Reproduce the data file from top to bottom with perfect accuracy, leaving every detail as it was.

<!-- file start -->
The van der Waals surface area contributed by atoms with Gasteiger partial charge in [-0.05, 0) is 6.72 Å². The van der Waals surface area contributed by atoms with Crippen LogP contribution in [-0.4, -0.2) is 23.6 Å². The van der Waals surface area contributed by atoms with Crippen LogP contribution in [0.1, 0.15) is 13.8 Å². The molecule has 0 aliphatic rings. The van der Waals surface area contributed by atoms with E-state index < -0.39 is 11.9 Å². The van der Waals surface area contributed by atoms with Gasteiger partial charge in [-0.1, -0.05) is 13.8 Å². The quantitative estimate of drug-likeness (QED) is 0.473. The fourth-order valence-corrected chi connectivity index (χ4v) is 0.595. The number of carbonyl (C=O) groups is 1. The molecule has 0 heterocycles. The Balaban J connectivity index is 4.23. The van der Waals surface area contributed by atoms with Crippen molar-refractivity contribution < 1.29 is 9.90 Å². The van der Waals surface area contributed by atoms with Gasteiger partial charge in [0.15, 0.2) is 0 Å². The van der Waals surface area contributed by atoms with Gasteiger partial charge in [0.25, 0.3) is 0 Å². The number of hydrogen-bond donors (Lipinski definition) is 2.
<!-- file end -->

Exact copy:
The van der Waals surface area contributed by atoms with Gasteiger partial charge in [-0.05, 0) is 6.72 Å². The van der Waals surface area contributed by atoms with Crippen LogP contribution in [-0.4, -0.2) is 23.6 Å². The van der Waals surface area contributed by atoms with Crippen LogP contribution in [0.1, 0.15) is 13.8 Å². The molecule has 0 aliphatic rings. The van der Waals surface area contributed by atoms with E-state index < -0.39 is 11.9 Å². The van der Waals surface area contributed by atoms with Gasteiger partial charge in [-0.1, -0.05) is 13.8 Å². The quantitative estimate of drug-likeness (QED) is 0.473. The fourth-order valence-corrected chi connectivity index (χ4v) is 0.595. The number of carbonyl (C=O) groups is 1. The molecule has 0 heterocycles. The Balaban J connectivity index is 4.23. The van der Waals surface area contributed by atoms with Crippen molar-refractivity contribution < 1.29 is 9.90 Å². The van der Waals surface area contributed by atoms with Gasteiger partial charge in [0.15, 0.2) is 0 Å². The van der Waals surface area contributed by atoms with Gasteiger partial charge in [0.25, 0.3) is 0 Å². The number of hydrogen-bond donors (Lipinski definition) is 2.